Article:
My Winter Travels, Part 9: Shanghai

Shanghai Picasa Photo Album
After spending two days in Tokyo, I flew to Shanghai on February 8th , where I met up with my parents. My parents traveled with me for 3 weeks (they flew out of Beijing back to Seattle on March 1st). In Shanghai, a student named Allen from my school also met us, to travel with us, translate for us and generally just help us get around. We spent 4 nights in Shanghai.

The first night in Shanghai was one of the more frustrating moments of the trip. My flight got in pretty late (about 8:30 pm) and it took a long time to go through baggage claim, immigration and customs. By the time I met up with my parents and we started making our way to our hostel, it was after 10. We followed the instructions our hostel gave us, and took a bus to the train station, where we were supposed to take the metro to a station very near our hostel. Unfortunately, it was so late that the metro was closed. Taking a taxi was our only option. It was also poring down rain, my dad had a cold, and my parents were very tired. Chinese Taxi drivers are smart--they know a desperate tourist when they see one, and they go straight for the rip-off. In China, you can usually bargain a set price with a taxi driver, or go by the meter (which is always better if you're not sure what a ride should cost--anytime a taxi driver suggests a set price, it'll be higher than the metered price). I've read that it's illegal for a Taxi driver to refuse to go by the meter when a passenger suggests it, but that doesn't stop them, and this night was no exception. Each taxi driver offered a price of 50 RMB (which I knew was way too high) and refused to go by the meter when I asked. If I was a tourist fresh of an airplane, I probably would have given into this thievery, but 6 months in China teaches you a lot about bargaining and the regular rip-offs you will receive because you are a foreigner who presumably has lots of money by virtue of your white skin. Of course, my parents are just wanting to get to the hostel and are thinking "50 RMB is less than $7...what's the big deal?" But if you always do the conversion to USD and tell yourself that you're not paying too much, you'll keep getting ripped off and you'll spend far more than you need to to travel in China. So I stuck to my guns. After haggling with about 10 taxi drivers and getting nowhere, I finally decided to give in if the next taxi driver was unwilling to by the meter. Luckily, the next one was willing to use the meter, and the ride cost us only 22 RMB (less than half of the price of the other drivers). It was definitely a frustrating experience, and not my parent's best introduction to China. But the trip got much better after that :).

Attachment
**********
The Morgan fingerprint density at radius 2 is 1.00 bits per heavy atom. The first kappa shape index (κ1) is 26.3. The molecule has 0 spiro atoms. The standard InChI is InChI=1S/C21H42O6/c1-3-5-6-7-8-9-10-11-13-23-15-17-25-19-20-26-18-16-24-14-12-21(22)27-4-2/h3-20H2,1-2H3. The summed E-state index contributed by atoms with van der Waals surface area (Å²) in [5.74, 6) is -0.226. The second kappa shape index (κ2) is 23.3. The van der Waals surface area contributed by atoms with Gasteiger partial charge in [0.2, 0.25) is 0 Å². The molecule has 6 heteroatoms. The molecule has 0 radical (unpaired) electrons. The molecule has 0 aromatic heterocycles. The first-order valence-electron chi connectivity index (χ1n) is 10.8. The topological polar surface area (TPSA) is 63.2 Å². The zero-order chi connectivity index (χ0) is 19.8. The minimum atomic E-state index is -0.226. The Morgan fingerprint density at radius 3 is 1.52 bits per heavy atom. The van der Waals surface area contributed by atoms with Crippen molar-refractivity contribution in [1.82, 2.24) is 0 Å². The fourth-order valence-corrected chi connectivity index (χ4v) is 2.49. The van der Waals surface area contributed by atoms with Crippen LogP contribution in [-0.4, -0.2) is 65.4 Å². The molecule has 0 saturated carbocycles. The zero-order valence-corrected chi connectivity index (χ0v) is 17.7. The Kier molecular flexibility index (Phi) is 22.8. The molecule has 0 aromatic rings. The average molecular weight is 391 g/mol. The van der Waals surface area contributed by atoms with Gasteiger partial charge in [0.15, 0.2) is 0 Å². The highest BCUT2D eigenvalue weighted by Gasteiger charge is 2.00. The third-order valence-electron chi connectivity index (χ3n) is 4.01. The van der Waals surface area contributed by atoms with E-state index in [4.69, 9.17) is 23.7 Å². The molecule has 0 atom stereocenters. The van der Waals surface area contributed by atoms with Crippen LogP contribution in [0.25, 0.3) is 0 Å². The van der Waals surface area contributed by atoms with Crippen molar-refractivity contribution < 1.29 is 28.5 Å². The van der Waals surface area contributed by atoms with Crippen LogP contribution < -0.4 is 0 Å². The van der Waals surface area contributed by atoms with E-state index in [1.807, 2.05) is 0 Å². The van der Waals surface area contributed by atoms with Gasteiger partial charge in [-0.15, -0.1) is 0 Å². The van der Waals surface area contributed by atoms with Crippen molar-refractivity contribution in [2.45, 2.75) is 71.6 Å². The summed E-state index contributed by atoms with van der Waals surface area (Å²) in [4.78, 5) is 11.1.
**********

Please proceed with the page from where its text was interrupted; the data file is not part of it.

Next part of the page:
The Bund

We began our first full day in Shanghai by taking a stroll on the Bund. The Bund is probably Shanghai's most famous sight and it's obligatory to walk it when you visit Shanghai. The Bund once operated a bit like a Wall Street in Shanghai and has lots of historical buildings with European architecture.




The Bund.


The Monument to the People's Heroes at the Bund.


My parents at the Bund.

Nanjing Lu

Nanjing Lu is Shanghai's most famous shopping street. No cars are allowed on it, and at night the buildings are lit up, making for a very pleasant walking street. We walked it on our first day on our way from the Bund to the Shanghai Museum, and then again another night on our way to the Jinmao Tower.




Nanjing Lu by day.




Nanjing Lu by night.

Shanghai Museum

The last thing we did our first day was to visit the Shanghai Museum. The museum had a nice collection of various historical Chinese artifacts (including paintings, sculptures, calligraphy art, money, furniture and costumes).


The museum had an interesting circular design.


The lobby of the museum was quite nice.




The museum had a collection of dresses and masks from some of China's many minority cultures.


A close up of one of the sculptures.

Jinmao Tower

The Jinmao Tower is China's tallest skyscraper and the world's 5th largest at 1380 feet. It's got some nice views of the city from the observation deck.




The Oriental Pearl Tower, as seen from the Jinmao Tower.


Shanghai by night.


This is a lobby of the Grand Hyatt Hotel in the Jinmao Tower. It starts on the 54th floor and is supposedly the world's highest hotel.

Yuyuan Gardens

We visited the Yuyuan Gardens on our final day in Shanghai. The gardens were very pretty, although I thought the gardens we saw in Suzhou the previous day were more spectacular.


Allen at the Yuyuan Gardens.


One of the many corridors of the Yuyuan Gardens.




Allen and my parents in the Yuyuan Gardens.


They sure like their dragons in China.

We also took day-trips to Zhujiajiao and Suzhou during our stay in Shanghai. After our time in Shanghai, we continued on to Hangzhou.
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Husband and father, musician, software engineer at SEOmoz, open source developer specializing in Ruby and Rails, world traveler and Christian.